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Aaron Zigler is a Partner at Keller Lenkner LLC. He represents consumers, whistleblowers and businesses as plaintiffs in high-stakes litigation concerning computer technology, internet privacy, insurance, pharmaceuticals and other matters.

Prior to joining Keller Lenkner, Aaron was a partner at Korein Tillery LLC, where he managed all aspects of high-stakes litigation for nearly two decades.

Aaron has received the recognition of his peers through a Martindale-Hubbell AV Preeminent peer rating and multi-year selection as a Super Lawyers “Rising Star”. Aaron has also been honored as a finalist for Public Citizen’s Trial Lawyer of the Year award. He is a member of the American Society of Legal Writers.

Prior to his legal career, Aaron worked in computer security for a Fortune 500 company. He continued that interest by concentrating his legal studies and research in computer technology. That experience and study have proved invaluable as Aaron has pursued numerous cases concerning the abuse of computer technology, including In re: Google Inc. St. View Elec. Commc’ns Litig., 733 F. Supp. 2d 1381 (J.P.M.L. 2010) and In re: Facebook Use of Name & Likeness Litig., 816 F.Supp.2d 1380 (J.P.M.L. 2011).

Other notable cases for which Aaron has been responsible include:

  • Senne v. The Office of the Comm’r of Baseball. Minor league baseball players brought this wage-and-hour claim alleging that their teams failed to pay minimum wage and overtime as required by state and federal law. Plaintiffs won certification of a Fair Labor Standards Actn (FLSA) collective action and a Rule 23 class of minor league players who played in California. No. 14-CV-00608-JCS, 2017 WL 897338 (N.D. Cal. Mar. 7, 2017). On appeal, the Ninth Circuit affirmed certification of those actions and reversed the district court’s denial of Rule 23 classes of minor league players who played in Florida and Arizona. 934 F.3d 918 (9th Cir. 2019).
  • Axiom Investment Advisors, LLC v. Barclays Bank PLC. Plaintiffs alleged that when Barclays was presented with a foreign currency order, its trading algorithms intentionally delayed execution by several hundred milliseconds to track market developments. If the trade order would be too profitable to the client, Barclays would renege on the agreed price and reject the trade, or would fill the order at a less-favorable price. The matter settled for $50 million on behalf of a nationwide class. No. 15-cv-9323-LGS (S.D.N.Y. July 19, 2017).
  • United States ex rel. Garbe v. Kmart Corp. Kmart pharmacies charged low, flat-rate prices for certain generic drug prescriptions but charged significantly higher prices to customers with Medicare or Medicaid coverage. One of its pharmacists brought this whistleblower action, alleging that this practice violated the False Claims Act and defrauded federal and state governments of millions of dollars each year. The district court denied Kmart’s motions for summary judgment. 73 F. Supp. 3d 1002 (S.D. Ill. 2014). The Seventh Circuit affirmed, finding that the price given to Kmart pharmacy customers paying out-of-pocket should have been passed along to government payors. 824 F.3d 632 (7th Cir. 2016). Following additional motions practice, the case settled on the eve of trial, with Kmart agreeing to pay $59 million.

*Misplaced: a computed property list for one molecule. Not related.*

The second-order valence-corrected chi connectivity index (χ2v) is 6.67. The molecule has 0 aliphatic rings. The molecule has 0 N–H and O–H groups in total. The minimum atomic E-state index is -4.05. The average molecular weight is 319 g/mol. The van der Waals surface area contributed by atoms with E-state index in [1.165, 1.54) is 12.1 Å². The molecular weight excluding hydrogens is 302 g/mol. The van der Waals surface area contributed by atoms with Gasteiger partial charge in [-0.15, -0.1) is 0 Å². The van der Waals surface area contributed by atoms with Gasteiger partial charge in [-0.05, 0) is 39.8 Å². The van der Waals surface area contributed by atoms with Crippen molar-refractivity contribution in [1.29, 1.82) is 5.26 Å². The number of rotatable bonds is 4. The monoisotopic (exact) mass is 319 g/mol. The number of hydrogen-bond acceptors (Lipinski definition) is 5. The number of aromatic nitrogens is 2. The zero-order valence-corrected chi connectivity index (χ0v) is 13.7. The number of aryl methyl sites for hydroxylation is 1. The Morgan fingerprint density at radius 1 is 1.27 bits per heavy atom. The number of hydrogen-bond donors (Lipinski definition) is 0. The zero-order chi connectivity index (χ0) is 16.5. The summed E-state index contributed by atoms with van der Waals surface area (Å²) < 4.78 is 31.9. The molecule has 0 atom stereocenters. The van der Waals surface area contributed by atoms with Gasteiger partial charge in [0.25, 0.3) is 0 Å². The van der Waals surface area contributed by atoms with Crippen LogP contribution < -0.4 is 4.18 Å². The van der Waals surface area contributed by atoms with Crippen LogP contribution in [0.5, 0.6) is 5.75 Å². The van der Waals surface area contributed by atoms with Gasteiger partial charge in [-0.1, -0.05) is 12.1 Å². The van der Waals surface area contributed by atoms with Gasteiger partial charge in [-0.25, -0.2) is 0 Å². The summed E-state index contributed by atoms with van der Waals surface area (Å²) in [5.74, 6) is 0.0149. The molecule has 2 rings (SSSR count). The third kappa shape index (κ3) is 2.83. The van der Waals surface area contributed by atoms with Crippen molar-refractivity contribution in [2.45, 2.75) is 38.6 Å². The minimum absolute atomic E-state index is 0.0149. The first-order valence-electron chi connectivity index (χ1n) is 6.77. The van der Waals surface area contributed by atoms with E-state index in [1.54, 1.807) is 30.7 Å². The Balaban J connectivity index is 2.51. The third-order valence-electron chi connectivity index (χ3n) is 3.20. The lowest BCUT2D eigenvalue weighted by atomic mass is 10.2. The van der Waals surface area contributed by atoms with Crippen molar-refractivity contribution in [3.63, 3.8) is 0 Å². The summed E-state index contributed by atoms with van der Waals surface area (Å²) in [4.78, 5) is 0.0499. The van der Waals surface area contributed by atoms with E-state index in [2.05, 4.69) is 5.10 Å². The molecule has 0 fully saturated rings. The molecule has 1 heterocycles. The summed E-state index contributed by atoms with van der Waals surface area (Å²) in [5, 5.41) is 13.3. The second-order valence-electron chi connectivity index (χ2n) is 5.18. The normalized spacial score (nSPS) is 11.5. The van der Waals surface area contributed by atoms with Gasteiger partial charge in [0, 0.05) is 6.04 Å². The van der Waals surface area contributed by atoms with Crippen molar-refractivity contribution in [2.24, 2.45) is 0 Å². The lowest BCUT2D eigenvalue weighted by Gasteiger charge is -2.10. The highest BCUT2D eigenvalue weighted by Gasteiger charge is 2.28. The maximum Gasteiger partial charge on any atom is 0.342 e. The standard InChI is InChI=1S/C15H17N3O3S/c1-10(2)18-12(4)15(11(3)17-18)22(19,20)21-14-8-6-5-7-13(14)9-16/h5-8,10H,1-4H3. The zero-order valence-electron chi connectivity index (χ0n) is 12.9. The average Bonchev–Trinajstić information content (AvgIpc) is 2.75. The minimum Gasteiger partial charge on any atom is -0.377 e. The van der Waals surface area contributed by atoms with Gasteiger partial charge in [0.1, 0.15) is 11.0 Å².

• City of Greenville v. Syngenta Crop Prot., Inc. A class of public and private water providers throughout the country alleged that the herbicide atrazine—one of the most-used herbicides in the United States and one that has been linked to hormonal changes in animals—persistently invaded their water supplies. After almost eight years of litigation in state and federal court, the matter settled for $105 million. 904 F. Supp. 2d 902 (S.D. Ill. 2012).
  • Hoormann v. SmithKline Beecham Corp. A nationwide class of purchasers alleged that SmithKline Beecham promoted Paxil and Paxil CR for prescription to children and adolescents, despite actual knowledge that these drugs exposed children and adolescents to dangerous side effects while also failing to treat their symptoms. The settlement established a $63.8 million fund to reimburse class members 100% of their out-of-pocket expenses. 2007 WL 1591510 (Ill. Cir. Ct. May 17, 2007). The New York Attorney General’s Office settled its lawsuit concerning the same conduct for a $2.5 million fine.
  • Prather v. Pfizer Inc. Pfizer marketed its anti-diabetes drug Rezulin as a “breakthrough” that was as “safe as a placebo.” But over the course of the three years Rezulin was on the market, many people died and many more were seriously injured as a result of its use. Because of the harmful effects of Rezulin, thousands of personal injury cases and 50 class action cases were filed. Of the class actions, only this one—alleging unfair business practices under the New Jersey Consumer Fraud Act—lead to any recovery. The settlement established a $60 million fund to pay 85% of plaintiffs’ out-of-pocket expenses for Rezulin and an additional $20 million cy pres award to finance diabetes research. No. 02-L-480 (Ill. Cir. Ct. Dec. 2, 2004). This settlement was used on the floor of the Senate as an example of why state-court class actions serve the public good. See 150 Cong. Rec. 92, S7714-17 (July 7, 2004 statement of Sen. Durbin); 151 Cong. Rec. 12, S1082-85 (February 8, 2005 statement of Sen. Durbin).

Aaron earned his J.D. from St. Louis University School of Law and his undergraduate degrees from Columbia College.